Visionary bone damage study
Now open: Certificate Course in Management of Covid-19 by Govt. Of Gujarat and PlexusMDKnow more...Now open: Certificate Course in Management of Covid-19 by Govt. Of Gujarat and PlexusMDKnow more...
A novel way to pinpoint and illuminate bone damage promises to make X-rays more efficient at diagnosing bone and other injuries, researchers say.

The new technique, looking at potential biomedical applications of an ancient inorganic salt-based aggregation-induced emission (AIE) radio-luminescence material, could open new frontiers in medicine including X-ray dosimetry, bioimaging, and advanced applications such as optogenetics, says the scientist.

The review article examined the potential of the AIEgen luminogens (AIEgens) in deep tissue imaging. The study used X-ray testing provided by Adelaide-based Micro-X.

"We were able to use Micro-X advanced X-ray machines at the Tonsley Innovation District to show the benefits of this AIEgen system which can be excited by X-ray (as the radioluminescence emitter) and UV light (as the photoluminescence emitter) compared to current AIEgens which mostly only act as the photoluminescence emitter," the author says.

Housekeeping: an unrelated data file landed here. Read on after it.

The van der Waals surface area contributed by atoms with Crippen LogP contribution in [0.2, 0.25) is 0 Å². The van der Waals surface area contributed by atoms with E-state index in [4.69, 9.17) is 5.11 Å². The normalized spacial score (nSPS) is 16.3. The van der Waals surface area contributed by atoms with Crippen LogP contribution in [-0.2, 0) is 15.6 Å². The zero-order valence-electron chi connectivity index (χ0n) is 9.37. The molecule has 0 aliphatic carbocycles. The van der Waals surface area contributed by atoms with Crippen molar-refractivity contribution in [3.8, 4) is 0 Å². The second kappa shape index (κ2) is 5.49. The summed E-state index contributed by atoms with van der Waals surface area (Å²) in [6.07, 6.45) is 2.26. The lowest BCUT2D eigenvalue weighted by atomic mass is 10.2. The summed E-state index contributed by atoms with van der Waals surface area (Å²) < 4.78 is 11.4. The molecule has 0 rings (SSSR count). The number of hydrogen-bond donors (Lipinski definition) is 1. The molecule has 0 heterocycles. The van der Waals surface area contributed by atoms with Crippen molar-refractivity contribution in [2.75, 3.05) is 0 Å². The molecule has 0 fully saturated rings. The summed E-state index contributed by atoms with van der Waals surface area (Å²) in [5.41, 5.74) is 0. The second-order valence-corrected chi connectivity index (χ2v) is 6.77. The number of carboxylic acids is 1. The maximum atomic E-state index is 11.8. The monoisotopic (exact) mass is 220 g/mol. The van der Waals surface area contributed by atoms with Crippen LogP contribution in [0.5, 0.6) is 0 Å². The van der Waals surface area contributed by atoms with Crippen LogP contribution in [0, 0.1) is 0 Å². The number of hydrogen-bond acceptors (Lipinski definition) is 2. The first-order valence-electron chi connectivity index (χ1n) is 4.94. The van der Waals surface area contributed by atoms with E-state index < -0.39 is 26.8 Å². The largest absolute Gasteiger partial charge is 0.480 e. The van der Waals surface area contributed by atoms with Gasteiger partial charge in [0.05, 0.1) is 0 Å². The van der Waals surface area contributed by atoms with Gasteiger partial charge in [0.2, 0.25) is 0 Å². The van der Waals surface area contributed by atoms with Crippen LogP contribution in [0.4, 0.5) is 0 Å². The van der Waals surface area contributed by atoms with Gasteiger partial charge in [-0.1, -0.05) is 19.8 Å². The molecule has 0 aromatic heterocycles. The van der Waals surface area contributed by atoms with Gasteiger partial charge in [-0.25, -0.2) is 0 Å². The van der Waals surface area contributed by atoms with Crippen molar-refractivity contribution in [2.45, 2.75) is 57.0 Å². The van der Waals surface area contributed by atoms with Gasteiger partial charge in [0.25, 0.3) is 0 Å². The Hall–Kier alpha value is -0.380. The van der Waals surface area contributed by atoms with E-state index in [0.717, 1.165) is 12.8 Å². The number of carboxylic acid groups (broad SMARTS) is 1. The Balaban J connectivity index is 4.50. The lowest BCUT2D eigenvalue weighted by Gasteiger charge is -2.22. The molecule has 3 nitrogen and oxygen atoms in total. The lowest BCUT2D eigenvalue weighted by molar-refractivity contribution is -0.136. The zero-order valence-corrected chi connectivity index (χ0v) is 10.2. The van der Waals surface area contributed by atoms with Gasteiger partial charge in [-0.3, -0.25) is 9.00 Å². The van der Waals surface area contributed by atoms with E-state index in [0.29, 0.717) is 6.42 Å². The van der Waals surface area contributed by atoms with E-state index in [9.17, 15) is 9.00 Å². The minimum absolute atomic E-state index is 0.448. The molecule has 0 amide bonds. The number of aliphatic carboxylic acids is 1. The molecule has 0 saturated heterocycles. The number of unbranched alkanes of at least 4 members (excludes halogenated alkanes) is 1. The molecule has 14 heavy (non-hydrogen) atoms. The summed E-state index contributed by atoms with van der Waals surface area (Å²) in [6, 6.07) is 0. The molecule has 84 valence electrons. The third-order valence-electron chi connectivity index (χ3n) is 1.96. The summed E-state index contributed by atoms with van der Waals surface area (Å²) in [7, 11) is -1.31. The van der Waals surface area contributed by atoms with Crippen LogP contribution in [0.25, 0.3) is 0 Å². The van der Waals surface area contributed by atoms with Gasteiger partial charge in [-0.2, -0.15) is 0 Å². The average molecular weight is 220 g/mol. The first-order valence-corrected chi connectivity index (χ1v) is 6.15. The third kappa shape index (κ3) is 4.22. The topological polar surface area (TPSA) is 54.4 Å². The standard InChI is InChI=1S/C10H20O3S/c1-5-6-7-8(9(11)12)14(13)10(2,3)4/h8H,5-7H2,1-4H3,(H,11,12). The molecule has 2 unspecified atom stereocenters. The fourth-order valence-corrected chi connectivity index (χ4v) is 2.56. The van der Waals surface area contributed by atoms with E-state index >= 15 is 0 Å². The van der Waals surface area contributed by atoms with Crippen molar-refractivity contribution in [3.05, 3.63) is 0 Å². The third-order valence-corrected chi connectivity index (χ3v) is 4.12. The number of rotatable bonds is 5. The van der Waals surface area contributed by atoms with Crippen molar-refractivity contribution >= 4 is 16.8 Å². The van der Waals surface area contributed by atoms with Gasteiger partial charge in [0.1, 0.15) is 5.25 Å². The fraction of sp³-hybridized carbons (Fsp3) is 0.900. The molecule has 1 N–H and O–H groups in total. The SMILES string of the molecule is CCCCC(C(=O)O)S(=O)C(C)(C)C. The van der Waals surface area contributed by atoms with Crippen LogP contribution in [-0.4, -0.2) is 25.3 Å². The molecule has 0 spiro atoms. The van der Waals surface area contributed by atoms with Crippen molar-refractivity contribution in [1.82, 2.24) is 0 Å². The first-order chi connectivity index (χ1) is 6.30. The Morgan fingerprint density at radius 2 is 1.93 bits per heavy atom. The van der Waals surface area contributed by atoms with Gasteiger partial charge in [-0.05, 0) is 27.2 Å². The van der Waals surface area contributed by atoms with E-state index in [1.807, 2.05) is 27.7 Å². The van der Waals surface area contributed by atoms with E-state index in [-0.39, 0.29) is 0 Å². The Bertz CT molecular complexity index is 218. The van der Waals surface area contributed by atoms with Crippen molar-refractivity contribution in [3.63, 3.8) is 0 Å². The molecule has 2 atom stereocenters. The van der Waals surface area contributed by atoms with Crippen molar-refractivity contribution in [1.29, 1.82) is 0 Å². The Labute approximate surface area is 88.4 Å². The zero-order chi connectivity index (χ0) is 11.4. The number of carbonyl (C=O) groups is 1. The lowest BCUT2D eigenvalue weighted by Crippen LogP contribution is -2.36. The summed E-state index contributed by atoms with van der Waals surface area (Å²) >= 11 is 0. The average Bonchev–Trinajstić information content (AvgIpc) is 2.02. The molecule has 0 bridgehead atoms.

"The study highlighted the disadvantages of autofluorescence, poor signal-to-noise radio, and poor tissue penetration depth of traditional photoluminescence emitters which could be elegantly solved by these radioluminescence luminogens."

Lead author says the next generation of fluorescent gels could also capitalize on additional light-emitting properties making them attractive for different applications. The latest work not only explores a series of inorganic AIE systems but also "fundamentally helps to understand both the unconventional organic and inorganic clusteroluminescence phenomena, the author concludes.

Aggregate
Source: https://doi.org/10.1002/agt2.36
Like
Comment
Share